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Net Neutrality and the War On News
As the federal government and tech giant Meta (Facebook) continue their entrenched battle over access to, and payment for, Canadian news, we might consider what is really at stake.
Both sides are going after the fundamental tenets of the Internet in their own way. The government is demanding payment for links, which is anathema to the whole construct of the world wide web. Facebook is responding by selectively blocking access to specific content or content providers, going after the fundamental concept of the equality of traffic, the core of net neutrality.
The whole impasse could be resolved in any of a dozen ways, such as implementing a specific tax on Internet ad revenue regardless of platform or amount, which could be put into a public interest information fund of some sort, among many other possible solutions.
Instead, the government is creating an information market ever-more favourable to disinformation, with reliable information specifically excluded for Canadian users from their most popular sources of information. The impact is real. And the timing is atrocious, driving the information market into the hands of the far right just as the government needs balanced and honest coverage more than ever. The timing of Poilievre’s meteoric rise, and the Trudeau government’s rapid and profound fall from public grace is not a complete coincidence.
I have yet to figure out the government’s true objective in waging this war; if funding media was truly the goal, they could not have failed more comprehensively. More likely, it was to poise the government as the defender of the people against the big bad oligopoly of social media. Sadly, the optics of this apparent fight for the common folk are lost when the effect is to paint over the lens.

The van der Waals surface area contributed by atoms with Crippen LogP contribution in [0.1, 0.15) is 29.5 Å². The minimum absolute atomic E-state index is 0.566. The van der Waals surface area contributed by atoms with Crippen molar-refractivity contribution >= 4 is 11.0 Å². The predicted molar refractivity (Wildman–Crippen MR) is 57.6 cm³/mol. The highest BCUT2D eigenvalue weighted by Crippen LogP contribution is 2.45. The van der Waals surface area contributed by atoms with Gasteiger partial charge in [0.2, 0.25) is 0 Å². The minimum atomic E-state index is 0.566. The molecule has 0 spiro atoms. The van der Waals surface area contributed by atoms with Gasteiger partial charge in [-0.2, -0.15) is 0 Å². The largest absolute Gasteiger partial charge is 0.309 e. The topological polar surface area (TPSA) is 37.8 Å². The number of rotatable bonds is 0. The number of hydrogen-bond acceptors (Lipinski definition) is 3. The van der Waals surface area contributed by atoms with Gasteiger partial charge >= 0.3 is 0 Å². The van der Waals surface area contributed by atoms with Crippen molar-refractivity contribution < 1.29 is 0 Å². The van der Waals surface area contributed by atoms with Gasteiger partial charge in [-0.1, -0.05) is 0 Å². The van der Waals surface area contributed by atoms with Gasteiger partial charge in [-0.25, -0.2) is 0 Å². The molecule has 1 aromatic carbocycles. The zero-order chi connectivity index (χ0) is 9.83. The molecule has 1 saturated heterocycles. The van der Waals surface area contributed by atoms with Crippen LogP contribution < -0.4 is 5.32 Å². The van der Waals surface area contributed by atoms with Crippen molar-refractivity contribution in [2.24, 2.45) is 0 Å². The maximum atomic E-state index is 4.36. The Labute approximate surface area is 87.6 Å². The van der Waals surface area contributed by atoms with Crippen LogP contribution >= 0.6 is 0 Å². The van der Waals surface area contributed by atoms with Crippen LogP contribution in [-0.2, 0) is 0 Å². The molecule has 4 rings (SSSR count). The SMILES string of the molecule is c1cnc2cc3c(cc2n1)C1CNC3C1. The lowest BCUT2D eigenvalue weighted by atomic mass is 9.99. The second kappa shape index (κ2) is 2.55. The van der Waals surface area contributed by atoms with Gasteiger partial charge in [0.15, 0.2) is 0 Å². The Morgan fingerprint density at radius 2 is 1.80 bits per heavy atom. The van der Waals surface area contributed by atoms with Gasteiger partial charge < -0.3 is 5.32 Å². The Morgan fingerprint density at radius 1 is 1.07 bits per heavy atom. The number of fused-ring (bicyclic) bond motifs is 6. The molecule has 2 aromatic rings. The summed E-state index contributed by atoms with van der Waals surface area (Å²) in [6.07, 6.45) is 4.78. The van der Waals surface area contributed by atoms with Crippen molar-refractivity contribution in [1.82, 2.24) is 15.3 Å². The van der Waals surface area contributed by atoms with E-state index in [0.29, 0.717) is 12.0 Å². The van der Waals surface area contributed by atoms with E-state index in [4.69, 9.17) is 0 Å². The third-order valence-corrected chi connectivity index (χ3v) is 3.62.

For all intents and purposes, access to quality journalism, and net neutrality itself in Canada is on its deathbed, and the two major parties to this avoidable conflict have both put themselves into positions where backing down is effectively impossible.
In 2018, we had a debate in Parliament about the importance of Net Neutrality, at the behest of then-MP John Oliver. You can watch my full speech on the topic above, or read the abridged part that is relevant here:
At its core, net neutrality means that Internet service providers and the backbone providers that ISPs are connected to do not judge, limit, or control the content, speed, or nature of Internet traffic.
Without net neutrality, there is nothing stopping, for example, Bell Canada, the country's largest Internet provider, one of three roughly equally large-sized cellphone providers, and the plurality owner of Canada's domestic content creation market, from limiting people's Internet access on their Bell Canada connection or phone to Bell Canada content, which includes CTV news, The Movie Network, Crave TV, the sports network, and so forth, nor preventing them from accessing, say, CBC content.